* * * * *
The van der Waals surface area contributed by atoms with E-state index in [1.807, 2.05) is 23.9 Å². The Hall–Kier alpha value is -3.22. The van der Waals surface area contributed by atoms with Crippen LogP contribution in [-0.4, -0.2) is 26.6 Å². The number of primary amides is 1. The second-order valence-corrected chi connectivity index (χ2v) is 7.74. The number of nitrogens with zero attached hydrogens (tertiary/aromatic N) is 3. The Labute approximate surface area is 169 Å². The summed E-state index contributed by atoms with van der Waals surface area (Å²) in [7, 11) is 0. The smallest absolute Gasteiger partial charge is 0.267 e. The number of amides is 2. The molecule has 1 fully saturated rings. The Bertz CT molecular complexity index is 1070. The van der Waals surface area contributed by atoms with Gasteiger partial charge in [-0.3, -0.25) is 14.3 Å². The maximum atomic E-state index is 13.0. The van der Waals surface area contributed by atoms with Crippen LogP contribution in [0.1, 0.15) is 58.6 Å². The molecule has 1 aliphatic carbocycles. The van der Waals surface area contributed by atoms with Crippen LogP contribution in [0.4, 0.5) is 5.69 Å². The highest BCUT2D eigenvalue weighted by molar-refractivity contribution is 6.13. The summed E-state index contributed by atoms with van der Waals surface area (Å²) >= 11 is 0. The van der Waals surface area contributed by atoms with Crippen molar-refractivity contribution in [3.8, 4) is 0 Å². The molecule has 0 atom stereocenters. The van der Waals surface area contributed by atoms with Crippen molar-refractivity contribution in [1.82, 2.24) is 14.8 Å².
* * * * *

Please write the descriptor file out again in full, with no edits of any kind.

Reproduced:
The van der Waals surface area contributed by atoms with E-state index in [1.807, 2.05) is 23.9 Å². The Hall–Kier alpha value is -3.22. The van der Waals surface area contributed by atoms with Crippen LogP contribution in [-0.4, -0.2) is 26.6 Å². The number of primary amides is 1. The second-order valence-corrected chi connectivity index (χ2v) is 7.74. The number of nitrogens with zero attached hydrogens (tertiary/aromatic N) is 3. The Labute approximate surface area is 169 Å². The summed E-state index contributed by atoms with van der Waals surface area (Å²) in [7, 11) is 0. The smallest absolute Gasteiger partial charge is 0.267 e. The number of amides is 2. The molecule has 1 fully saturated rings. The Bertz CT molecular complexity index is 1070. The van der Waals surface area contributed by atoms with Gasteiger partial charge in [-0.3, -0.25) is 14.3 Å². The maximum atomic E-state index is 13.0. The van der Waals surface area contributed by atoms with Crippen LogP contribution in [0.1, 0.15) is 58.6 Å². The molecule has 1 aliphatic carbocycles. The van der Waals surface area contributed by atoms with Crippen LogP contribution in [0.4, 0.5) is 5.69 Å². The highest BCUT2D eigenvalue weighted by molar-refractivity contribution is 6.13. The summed E-state index contributed by atoms with van der Waals surface area (Å²) >= 11 is 0. The van der Waals surface area contributed by atoms with Crippen molar-refractivity contribution in [3.8, 4) is 0 Å². The molecule has 0 atom stereocenters. The van der Waals surface area contributed by atoms with Crippen molar-refractivity contribution in [1.82, 2.24) is 14.8 Å².